We drove past marinas, beaches and parks filled with locals enjoying mate while huddling behind any available shelter from the wind. This is a city filled with dog woman had dyed her poodle shocking pink and a Weimeraner tried in vain to get the fluffy toy to play...wish we hadn't been speeding by because it was hilarious to watch and we were turned around in our seats until we rounded a curve! We also wound through residential areas of all economic levels. The variety of architecture, even in a single block is pretty amazing. It's also surprising how many private residences have their own security - many had gates and quite a few even had guard booths inside the gates. Noemi told us that crime is a problem in Montevideo and it is increasing due to a rising unemployment and other socio-economic factors. It's a little surprising as Uruguay is said to have a very good education system and they have a very high literacy rate. The jobs just aren't there, I guess.

We had to make a pit stop partway through our tour, so where else but a service station?! Luckily there was a very pretty church just down the block so three of us headed that direction while the others did what needed doing and stocked up on bottles of pop! Turns out we should have shopped there as all of the other stores along the main cruise ship tourist area were closed by the time we got done with the tour - ahh, Sundays, cruise ship or no cruise ship! Jen had wanted a bottle of wine from the region, "who knew I should have bought my wine at the gas station?!"

Monuments and impressive buildings are scattered all over the city. I sure wish I could remember what they all are!

One of the popes dedicated this huge cross and a statue of him graces the other side...we were going the wrong direction to get that, too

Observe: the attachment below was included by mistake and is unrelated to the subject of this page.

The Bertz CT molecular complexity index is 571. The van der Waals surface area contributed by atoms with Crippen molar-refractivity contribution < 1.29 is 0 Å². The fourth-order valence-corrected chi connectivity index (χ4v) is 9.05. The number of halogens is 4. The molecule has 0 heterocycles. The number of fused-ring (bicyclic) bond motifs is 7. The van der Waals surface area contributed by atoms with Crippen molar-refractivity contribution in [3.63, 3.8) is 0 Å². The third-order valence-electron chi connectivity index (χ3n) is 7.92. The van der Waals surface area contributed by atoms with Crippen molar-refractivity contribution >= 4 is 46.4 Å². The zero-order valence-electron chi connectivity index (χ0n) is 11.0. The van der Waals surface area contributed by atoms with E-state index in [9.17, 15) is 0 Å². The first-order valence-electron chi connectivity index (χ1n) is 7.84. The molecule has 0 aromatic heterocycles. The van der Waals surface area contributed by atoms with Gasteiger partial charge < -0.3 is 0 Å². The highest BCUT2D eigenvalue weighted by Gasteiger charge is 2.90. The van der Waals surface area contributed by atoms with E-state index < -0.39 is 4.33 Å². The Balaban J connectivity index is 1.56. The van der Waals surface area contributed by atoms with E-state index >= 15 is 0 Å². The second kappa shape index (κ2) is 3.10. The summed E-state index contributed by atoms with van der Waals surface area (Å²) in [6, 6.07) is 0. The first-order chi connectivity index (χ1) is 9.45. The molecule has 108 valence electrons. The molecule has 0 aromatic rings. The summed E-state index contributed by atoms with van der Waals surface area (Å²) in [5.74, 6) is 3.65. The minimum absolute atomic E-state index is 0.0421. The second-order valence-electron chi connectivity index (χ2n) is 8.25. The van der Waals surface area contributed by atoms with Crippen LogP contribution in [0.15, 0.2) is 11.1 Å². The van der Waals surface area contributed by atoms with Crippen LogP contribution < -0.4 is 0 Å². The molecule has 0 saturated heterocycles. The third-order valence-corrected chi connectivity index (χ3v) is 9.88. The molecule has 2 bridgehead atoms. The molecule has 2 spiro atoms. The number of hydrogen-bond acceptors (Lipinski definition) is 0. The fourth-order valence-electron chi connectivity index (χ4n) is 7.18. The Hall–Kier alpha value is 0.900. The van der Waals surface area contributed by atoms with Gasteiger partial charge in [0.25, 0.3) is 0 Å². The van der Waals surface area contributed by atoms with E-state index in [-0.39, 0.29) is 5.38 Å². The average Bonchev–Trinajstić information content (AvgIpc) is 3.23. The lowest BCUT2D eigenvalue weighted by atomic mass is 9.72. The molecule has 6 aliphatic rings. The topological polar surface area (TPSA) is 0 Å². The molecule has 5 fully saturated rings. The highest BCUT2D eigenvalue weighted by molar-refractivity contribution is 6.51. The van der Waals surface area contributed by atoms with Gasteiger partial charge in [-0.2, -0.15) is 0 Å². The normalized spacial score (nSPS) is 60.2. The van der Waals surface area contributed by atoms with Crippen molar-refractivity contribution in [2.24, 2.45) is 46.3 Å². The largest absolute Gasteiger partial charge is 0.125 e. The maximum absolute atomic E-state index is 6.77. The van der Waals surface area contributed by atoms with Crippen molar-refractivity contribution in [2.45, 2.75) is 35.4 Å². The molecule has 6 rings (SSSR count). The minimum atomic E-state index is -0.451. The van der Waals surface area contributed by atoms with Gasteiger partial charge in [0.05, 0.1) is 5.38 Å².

The Parliament House is pretty impressive and is surrounded by other statues and beautiful buildings

Down by the plaza had more cool buildings

Susan had the coveted front seat and would ocassionally jump out when our driver would pull to the side of the road! Here she's also dashed across the road into the Plaza Independencia to take some photos of the statue of Artigas, Uruguay's independence hero. There is a museum dedicated to Artigas directly underneath this statue, too.

Just beyond is the Puerta de la Ciudadela. This arch is all that remains from the great walls that once encompassed the city.

The best part of the day was seeing all of the small bands of dancers, drummers and performers practicing in small green spaces and down alleyways...they are practicing for Carnival. In Montevideo, Carnival lasts for a month! Our driver was awesome. We were cruising down a one way street and saw a troupe off to the left. We called out to see if we could stop and take photos. He stopped, snapped the mini-van into reverse and tonked back to the corner. The woman who organized the tour, Pauline, has just had knee surgery so is limited in her mobility and the driver backed up so she didn't have to walk the extra half block! There was a bit of a crowd gathered to watch the rehearsal already so we didn't feel totally intrusive, but we still gave them some space and tried not to be distracting to them.

It was so cool - you could feel the drums in your chest

and the music totally made you believe you could dance...even if you are a total un-co like I am! But in reality, it's best left to the professionals